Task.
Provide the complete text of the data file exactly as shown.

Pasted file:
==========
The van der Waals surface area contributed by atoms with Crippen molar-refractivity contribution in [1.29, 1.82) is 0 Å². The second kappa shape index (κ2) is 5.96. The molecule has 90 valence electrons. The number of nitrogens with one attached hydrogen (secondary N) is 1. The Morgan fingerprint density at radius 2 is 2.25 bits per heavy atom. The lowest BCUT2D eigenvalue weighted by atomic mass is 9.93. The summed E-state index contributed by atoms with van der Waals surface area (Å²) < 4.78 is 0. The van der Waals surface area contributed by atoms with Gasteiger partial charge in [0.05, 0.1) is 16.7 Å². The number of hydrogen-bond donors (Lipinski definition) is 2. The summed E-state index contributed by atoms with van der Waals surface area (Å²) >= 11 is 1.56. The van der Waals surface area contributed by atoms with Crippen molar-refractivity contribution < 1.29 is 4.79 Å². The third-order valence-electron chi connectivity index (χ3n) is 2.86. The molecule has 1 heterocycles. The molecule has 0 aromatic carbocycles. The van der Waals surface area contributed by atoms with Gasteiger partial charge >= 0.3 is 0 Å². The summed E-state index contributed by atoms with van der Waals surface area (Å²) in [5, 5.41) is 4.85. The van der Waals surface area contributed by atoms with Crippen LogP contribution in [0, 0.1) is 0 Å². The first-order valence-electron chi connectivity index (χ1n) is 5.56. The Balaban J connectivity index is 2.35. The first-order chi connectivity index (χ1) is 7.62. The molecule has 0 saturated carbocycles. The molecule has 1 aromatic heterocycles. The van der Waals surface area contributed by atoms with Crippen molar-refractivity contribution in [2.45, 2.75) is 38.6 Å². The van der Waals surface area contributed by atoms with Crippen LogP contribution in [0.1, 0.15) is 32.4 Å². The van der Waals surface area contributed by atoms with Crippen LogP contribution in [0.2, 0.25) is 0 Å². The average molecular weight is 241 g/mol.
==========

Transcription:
The van der Waals surface area contributed by atoms with Crippen molar-refractivity contribution in [1.29, 1.82) is 0 Å². The second kappa shape index (κ2) is 5.96. The molecule has 90 valence electrons. The number of nitrogens with one attached hydrogen (secondary N) is 1. The Morgan fingerprint density at radius 2 is 2.25 bits per heavy atom. The lowest BCUT2D eigenvalue weighted by atomic mass is 9.93. The summed E-state index contributed by atoms with van der Waals surface area (Å²) < 4.78 is 0. The van der Waals surface area contributed by atoms with Gasteiger partial charge in [0.05, 0.1) is 16.7 Å². The number of hydrogen-bond donors (Lipinski definition) is 2. The summed E-state index contributed by atoms with van der Waals surface area (Å²) >= 11 is 1.56. The van der Waals surface area contributed by atoms with Crippen molar-refractivity contribution < 1.29 is 4.79 Å². The third-order valence-electron chi connectivity index (χ3n) is 2.86. The molecule has 1 heterocycles. The molecule has 0 aromatic carbocycles. The van der Waals surface area contributed by atoms with Gasteiger partial charge >= 0.3 is 0 Å². The summed E-state index contributed by atoms with van der Waals surface area (Å²) in [5, 5.41) is 4.85. The van der Waals surface area contributed by atoms with Crippen LogP contribution in [0, 0.1) is 0 Å². The first-order valence-electron chi connectivity index (χ1n) is 5.56. The Balaban J connectivity index is 2.35. The first-order chi connectivity index (χ1) is 7.62. The molecule has 0 saturated carbocycles. The molecule has 1 aromatic heterocycles. The van der Waals surface area contributed by atoms with Crippen molar-refractivity contribution in [2.45, 2.75) is 38.6 Å². The van der Waals surface area contributed by atoms with Crippen LogP contribution in [0.1, 0.15) is 32.4 Å². The van der Waals surface area contributed by atoms with Crippen LogP contribution in [0.2, 0.25) is 0 Å². The average molecular weight is 241 g/mol.